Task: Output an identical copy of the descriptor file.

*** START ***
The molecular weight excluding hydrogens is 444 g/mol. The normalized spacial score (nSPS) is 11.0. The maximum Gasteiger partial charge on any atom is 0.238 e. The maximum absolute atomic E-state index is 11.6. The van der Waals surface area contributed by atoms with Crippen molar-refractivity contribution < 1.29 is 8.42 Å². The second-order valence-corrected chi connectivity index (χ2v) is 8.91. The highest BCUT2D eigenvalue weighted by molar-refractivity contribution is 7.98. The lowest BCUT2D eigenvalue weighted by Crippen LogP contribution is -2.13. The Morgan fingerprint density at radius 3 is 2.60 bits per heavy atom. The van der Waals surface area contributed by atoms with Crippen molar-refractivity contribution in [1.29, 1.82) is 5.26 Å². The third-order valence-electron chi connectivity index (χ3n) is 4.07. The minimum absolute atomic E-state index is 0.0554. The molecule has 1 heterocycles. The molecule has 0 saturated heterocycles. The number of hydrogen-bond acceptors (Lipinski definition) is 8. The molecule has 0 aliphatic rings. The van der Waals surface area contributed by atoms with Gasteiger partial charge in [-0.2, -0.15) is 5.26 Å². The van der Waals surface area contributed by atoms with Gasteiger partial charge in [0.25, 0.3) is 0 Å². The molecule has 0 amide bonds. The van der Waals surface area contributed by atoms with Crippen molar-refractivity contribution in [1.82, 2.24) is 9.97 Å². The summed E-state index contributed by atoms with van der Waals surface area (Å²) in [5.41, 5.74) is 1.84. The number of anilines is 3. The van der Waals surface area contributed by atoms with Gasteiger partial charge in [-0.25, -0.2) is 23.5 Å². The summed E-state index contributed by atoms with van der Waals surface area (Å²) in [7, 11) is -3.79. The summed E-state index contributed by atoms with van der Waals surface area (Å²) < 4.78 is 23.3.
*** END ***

The molecular weight excluding hydrogens is 444 g/mol. The normalized spacial score (nSPS) is 11.0. The maximum Gasteiger partial charge on any atom is 0.238 e. The maximum absolute atomic E-state index is 11.6. The van der Waals surface area contributed by atoms with Crippen molar-refractivity contribution < 1.29 is 8.42 Å². The second-order valence-corrected chi connectivity index (χ2v) is 8.91. The highest BCUT2D eigenvalue weighted by molar-refractivity contribution is 7.98. The lowest BCUT2D eigenvalue weighted by Crippen LogP contribution is -2.13. The Morgan fingerprint density at radius 3 is 2.60 bits per heavy atom. The van der Waals surface area contributed by atoms with Crippen molar-refractivity contribution in [1.29, 1.82) is 5.26 Å². The third-order valence-electron chi connectivity index (χ3n) is 4.07. The minimum absolute atomic E-state index is 0.0554. The molecule has 1 heterocycles. The molecule has 0 saturated heterocycles. The number of hydrogen-bond acceptors (Lipinski definition) is 8. The molecule has 0 aliphatic rings. The van der Waals surface area contributed by atoms with Gasteiger partial charge in [-0.2, -0.15) is 5.26 Å². The van der Waals surface area contributed by atoms with Gasteiger partial charge in [0.25, 0.3) is 0 Å². The molecule has 0 amide bonds. The van der Waals surface area contributed by atoms with Crippen molar-refractivity contribution in [1.82, 2.24) is 9.97 Å². The summed E-state index contributed by atoms with van der Waals surface area (Å²) in [5.41, 5.74) is 1.84. The number of anilines is 3. The van der Waals surface area contributed by atoms with Gasteiger partial charge in [-0.25, -0.2) is 23.5 Å². The summed E-state index contributed by atoms with van der Waals surface area (Å²) in [7, 11) is -3.79. The summed E-state index contributed by atoms with van der Waals surface area (Å²) < 4.78 is 23.3.